Third party logistics, or 3PL – the practice of outsourcing the basic operational logistic services as a means of successfully managing the supply chain requirements as well as cutting back the elevating costs – emerged as the solution to all fuel logistic challenges faced by the wholesalers over decades.

Though introduced less than forty years ago, 3PL has been used to outsource some of the major logistics services within the fuel industry, including but not limited to: transportation, warehousing and storage, inventory forecasting and supply maintenance, order fulfillment, packaging, freight forwarding, and more.

 

Despite these common challenges that wholesalers have faced for centuries, there are numerous advantages for the industry to engage and employ third party logistic providers, including:

Cost Reductions

A specific third party logistic provider will, owing to their specificity, not only have greater knowledge but also higher expertise within the industry, providing more targeted fuel logistics solutions to the supply chain managers. Furthermore, they will have the equipment and technical resources required to run the operations in a faster and more efficient manner than the distributor may be able to.

This greatly reduces the costs for both manufacturers and wholesalers, helping them stabilize and even increase their revenues and profit margins. 3PL services also provide warehousing facilities, negating the need to spend exorbitant amounts in locating, purchasing, and maintaining storage spaces for inventory management.

Time Savings

The production or wholesaling company rarely, if ever, has the requisite industry knowledge which can minimize transport times and increase productivity and delivery efficiencies. A third party logistics provider dedicated to providing seamless delivery processes specializes in effective time management to meet both the supplier and the consumer’s requirements.

Low Capital Investments

Due to the fact that there are numerous 3PL service providers which manage different aspects of the industry, there is little need for manufacturers, suppliers, or sellers to maintain their own storage or transport facilities. This not only greatly minimizes the running costs of production and operation, it also lowers the capital investment commitment. Distributors and manufactures can thus freely focus their resources on the core business in addition to saving on their market profitability.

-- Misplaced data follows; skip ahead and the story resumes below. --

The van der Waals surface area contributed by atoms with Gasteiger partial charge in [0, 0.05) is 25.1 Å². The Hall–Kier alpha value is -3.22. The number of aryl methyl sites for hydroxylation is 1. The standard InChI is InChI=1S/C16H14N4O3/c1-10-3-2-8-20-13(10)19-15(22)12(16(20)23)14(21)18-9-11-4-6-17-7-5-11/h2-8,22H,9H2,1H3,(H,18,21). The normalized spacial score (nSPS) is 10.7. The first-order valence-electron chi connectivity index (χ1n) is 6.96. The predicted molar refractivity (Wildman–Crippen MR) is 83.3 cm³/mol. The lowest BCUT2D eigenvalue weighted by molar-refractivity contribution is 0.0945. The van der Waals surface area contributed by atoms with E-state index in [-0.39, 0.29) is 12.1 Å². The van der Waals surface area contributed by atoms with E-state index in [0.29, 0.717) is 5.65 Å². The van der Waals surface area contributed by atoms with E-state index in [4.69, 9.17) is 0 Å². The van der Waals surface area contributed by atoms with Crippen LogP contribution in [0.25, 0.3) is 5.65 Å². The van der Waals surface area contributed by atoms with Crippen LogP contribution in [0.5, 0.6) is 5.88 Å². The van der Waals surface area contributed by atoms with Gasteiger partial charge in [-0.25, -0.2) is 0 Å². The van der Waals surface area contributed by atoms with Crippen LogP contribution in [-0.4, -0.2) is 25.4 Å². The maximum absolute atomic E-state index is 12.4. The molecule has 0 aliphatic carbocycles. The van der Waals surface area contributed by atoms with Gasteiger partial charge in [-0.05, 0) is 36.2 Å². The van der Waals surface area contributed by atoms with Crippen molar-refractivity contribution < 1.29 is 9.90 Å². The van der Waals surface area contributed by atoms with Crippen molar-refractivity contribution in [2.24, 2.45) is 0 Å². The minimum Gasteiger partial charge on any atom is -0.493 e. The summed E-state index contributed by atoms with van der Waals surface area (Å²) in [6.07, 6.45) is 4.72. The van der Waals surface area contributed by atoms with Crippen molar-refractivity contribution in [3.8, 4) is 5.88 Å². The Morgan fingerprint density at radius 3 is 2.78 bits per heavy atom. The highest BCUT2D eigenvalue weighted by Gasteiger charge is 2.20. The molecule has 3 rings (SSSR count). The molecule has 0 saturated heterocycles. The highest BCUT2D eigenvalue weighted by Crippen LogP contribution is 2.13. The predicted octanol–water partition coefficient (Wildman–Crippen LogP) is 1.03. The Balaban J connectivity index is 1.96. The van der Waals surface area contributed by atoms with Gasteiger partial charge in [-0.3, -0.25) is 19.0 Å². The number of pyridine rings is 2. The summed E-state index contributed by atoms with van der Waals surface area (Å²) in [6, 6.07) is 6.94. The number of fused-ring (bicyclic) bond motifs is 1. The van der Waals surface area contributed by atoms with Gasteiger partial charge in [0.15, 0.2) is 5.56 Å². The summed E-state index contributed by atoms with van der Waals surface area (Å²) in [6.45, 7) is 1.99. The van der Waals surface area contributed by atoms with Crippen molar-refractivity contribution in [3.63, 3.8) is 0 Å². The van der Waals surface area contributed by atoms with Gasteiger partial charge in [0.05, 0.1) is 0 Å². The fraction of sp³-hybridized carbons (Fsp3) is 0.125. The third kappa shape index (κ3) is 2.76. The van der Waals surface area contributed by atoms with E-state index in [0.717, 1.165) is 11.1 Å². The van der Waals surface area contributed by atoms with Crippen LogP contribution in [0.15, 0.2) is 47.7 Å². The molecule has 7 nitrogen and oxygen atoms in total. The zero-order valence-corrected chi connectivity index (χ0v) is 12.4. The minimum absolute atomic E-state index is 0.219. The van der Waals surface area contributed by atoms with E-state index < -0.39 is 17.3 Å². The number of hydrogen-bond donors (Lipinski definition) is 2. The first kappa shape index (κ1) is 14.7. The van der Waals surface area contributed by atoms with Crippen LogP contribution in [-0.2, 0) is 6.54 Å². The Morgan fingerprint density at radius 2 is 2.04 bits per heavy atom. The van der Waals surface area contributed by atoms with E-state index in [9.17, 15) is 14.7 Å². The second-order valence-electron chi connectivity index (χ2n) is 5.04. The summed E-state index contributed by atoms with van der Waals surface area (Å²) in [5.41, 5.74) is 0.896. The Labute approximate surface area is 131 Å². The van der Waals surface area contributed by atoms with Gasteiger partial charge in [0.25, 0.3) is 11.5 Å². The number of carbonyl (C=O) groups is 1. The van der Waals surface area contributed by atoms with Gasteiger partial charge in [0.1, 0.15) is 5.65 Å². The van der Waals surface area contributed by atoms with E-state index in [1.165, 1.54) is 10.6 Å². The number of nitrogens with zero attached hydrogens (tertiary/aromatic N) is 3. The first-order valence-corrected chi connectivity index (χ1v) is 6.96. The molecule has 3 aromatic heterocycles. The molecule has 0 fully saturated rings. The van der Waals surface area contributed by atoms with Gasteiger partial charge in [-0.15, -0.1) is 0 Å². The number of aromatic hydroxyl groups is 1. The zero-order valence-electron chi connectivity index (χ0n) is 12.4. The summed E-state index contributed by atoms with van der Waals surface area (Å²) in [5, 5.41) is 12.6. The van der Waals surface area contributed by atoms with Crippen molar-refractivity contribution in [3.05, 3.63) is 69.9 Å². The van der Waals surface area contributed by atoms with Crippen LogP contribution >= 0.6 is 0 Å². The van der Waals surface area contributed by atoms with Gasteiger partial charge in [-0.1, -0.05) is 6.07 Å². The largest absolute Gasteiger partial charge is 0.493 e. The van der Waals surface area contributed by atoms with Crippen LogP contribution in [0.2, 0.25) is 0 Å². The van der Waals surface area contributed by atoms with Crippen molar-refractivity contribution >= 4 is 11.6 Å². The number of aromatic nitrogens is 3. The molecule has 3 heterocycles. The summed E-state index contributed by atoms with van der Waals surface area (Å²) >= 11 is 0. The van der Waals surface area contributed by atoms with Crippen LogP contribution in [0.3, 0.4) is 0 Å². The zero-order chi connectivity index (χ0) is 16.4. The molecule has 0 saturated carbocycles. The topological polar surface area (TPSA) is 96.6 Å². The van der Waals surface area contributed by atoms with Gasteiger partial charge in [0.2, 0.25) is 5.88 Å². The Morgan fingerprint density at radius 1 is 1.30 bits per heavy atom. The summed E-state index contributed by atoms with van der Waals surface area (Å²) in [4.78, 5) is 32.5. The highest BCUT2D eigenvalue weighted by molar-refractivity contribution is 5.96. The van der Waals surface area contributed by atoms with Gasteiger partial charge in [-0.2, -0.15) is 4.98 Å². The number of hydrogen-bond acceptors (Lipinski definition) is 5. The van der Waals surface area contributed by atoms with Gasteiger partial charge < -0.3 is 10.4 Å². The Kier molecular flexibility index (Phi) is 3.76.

Flexibility

Corporations which establish and manage their supply chain logistics themselves are unable to offer a larger number of services owing to the increased costs. Utilizing 3PL service providers to outsource the transportation, warehousing, picking, packing and delivering processes, distributors are able to expand the scope of their business faster and with greater flexibility.

Since the fixed costs are greatly reduced due to third party logistic providers, corporations have a higher level of scalability.

Most third party logistic departments utilize the latest technological advances and devices to link and manage the flow of information in an effective manner. They are able to establish greater transparency within the process, increasing visibility across multiple sites and enabling distributors to meet the demands across facilities.

Technologies such as FuelNOW allow all logistics levels to interact with one another through one integrated platform, effectively eliminating any communication gaps. The collaborative relationships that are established via the Internet through such technologies optimize the fuel logistics industry to enable a balanced and highly effective execution of logistic services while reducing transportation costs and delivery time, improving productivity, and increasing profitability industry-wide.

Comments are closed.